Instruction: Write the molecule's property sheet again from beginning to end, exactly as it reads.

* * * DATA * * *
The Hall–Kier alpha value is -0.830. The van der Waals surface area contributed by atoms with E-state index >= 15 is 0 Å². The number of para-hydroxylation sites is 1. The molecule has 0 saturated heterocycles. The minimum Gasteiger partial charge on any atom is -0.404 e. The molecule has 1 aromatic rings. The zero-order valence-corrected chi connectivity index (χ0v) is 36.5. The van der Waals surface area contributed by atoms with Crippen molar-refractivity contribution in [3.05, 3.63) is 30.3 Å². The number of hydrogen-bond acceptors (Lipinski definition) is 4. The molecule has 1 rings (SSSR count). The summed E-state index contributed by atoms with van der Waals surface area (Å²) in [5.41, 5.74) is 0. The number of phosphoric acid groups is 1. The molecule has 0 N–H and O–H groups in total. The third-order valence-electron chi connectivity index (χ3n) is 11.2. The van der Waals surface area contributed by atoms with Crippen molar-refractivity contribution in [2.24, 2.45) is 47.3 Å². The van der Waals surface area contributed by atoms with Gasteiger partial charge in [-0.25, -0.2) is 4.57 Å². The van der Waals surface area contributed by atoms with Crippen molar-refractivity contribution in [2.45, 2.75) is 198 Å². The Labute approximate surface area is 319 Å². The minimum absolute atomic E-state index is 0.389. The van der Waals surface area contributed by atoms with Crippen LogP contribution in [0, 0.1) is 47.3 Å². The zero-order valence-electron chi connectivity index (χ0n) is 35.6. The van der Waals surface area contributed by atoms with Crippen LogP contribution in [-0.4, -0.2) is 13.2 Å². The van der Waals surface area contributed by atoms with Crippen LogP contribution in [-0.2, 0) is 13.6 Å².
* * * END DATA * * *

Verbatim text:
The Hall–Kier alpha value is -0.830. The van der Waals surface area contributed by atoms with E-state index >= 15 is 0 Å². The number of para-hydroxylation sites is 1. The molecule has 0 saturated heterocycles. The minimum Gasteiger partial charge on any atom is -0.404 e. The molecule has 1 aromatic rings. The zero-order valence-corrected chi connectivity index (χ0v) is 36.5. The van der Waals surface area contributed by atoms with Crippen molar-refractivity contribution in [3.05, 3.63) is 30.3 Å². The number of hydrogen-bond acceptors (Lipinski definition) is 4. The molecule has 1 rings (SSSR count). The summed E-state index contributed by atoms with van der Waals surface area (Å²) in [5.41, 5.74) is 0. The number of phosphoric acid groups is 1. The molecule has 0 N–H and O–H groups in total. The third-order valence-electron chi connectivity index (χ3n) is 11.2. The van der Waals surface area contributed by atoms with Crippen molar-refractivity contribution in [2.24, 2.45) is 47.3 Å². The van der Waals surface area contributed by atoms with Gasteiger partial charge in [-0.25, -0.2) is 4.57 Å². The van der Waals surface area contributed by atoms with Crippen molar-refractivity contribution in [2.45, 2.75) is 198 Å². The Labute approximate surface area is 319 Å². The minimum absolute atomic E-state index is 0.389. The van der Waals surface area contributed by atoms with Crippen LogP contribution in [0, 0.1) is 47.3 Å². The zero-order valence-electron chi connectivity index (χ0n) is 35.6. The van der Waals surface area contributed by atoms with Crippen LogP contribution in [-0.4, -0.2) is 13.2 Å². The van der Waals surface area contributed by atoms with Crippen LogP contribution in [-0.2, 0) is 13.6 Å².